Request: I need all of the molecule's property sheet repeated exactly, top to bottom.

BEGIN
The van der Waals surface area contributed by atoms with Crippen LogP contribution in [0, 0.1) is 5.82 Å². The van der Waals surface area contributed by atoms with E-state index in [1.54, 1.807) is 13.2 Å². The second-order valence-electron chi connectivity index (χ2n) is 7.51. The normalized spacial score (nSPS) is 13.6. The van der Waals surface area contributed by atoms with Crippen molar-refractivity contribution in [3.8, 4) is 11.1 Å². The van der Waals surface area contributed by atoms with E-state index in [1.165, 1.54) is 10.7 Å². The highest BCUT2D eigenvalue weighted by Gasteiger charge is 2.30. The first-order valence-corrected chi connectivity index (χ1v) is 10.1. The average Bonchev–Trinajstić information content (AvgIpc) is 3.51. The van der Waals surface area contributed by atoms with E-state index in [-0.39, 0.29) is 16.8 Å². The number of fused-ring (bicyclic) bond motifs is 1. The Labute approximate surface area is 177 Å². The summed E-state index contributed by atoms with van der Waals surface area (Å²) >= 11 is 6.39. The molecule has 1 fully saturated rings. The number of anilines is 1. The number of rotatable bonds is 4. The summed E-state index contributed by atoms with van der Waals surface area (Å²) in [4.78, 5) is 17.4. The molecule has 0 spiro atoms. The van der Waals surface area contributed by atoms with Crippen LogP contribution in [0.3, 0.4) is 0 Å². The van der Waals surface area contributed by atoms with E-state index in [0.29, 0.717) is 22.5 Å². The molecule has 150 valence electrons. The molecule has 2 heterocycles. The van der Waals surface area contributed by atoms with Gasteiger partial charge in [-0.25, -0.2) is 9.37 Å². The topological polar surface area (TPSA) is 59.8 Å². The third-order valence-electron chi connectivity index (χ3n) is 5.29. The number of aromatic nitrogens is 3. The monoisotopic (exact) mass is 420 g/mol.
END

The van der Waals surface area contributed by atoms with Crippen LogP contribution in [0, 0.1) is 5.82 Å². The van der Waals surface area contributed by atoms with E-state index in [1.54, 1.807) is 13.2 Å². The second-order valence-electron chi connectivity index (χ2n) is 7.51. The normalized spacial score (nSPS) is 13.6. The van der Waals surface area contributed by atoms with Crippen molar-refractivity contribution in [3.8, 4) is 11.1 Å². The van der Waals surface area contributed by atoms with E-state index in [1.165, 1.54) is 10.7 Å². The highest BCUT2D eigenvalue weighted by Gasteiger charge is 2.30. The first-order valence-corrected chi connectivity index (χ1v) is 10.1. The average Bonchev–Trinajstić information content (AvgIpc) is 3.51. The van der Waals surface area contributed by atoms with E-state index in [-0.39, 0.29) is 16.8 Å². The number of fused-ring (bicyclic) bond motifs is 1. The Labute approximate surface area is 177 Å². The summed E-state index contributed by atoms with van der Waals surface area (Å²) >= 11 is 6.39. The molecule has 1 fully saturated rings. The number of anilines is 1. The number of rotatable bonds is 4. The summed E-state index contributed by atoms with van der Waals surface area (Å²) in [4.78, 5) is 17.4. The molecule has 0 spiro atoms. The van der Waals surface area contributed by atoms with Crippen LogP contribution in [0.3, 0.4) is 0 Å². The van der Waals surface area contributed by atoms with E-state index in [0.29, 0.717) is 22.5 Å². The molecule has 150 valence electrons. The molecule has 2 heterocycles. The van der Waals surface area contributed by atoms with Gasteiger partial charge in [-0.25, -0.2) is 9.37 Å². The topological polar surface area (TPSA) is 59.8 Å². The third-order valence-electron chi connectivity index (χ3n) is 5.29. The number of aromatic nitrogens is 3. The monoisotopic (exact) mass is 420 g/mol.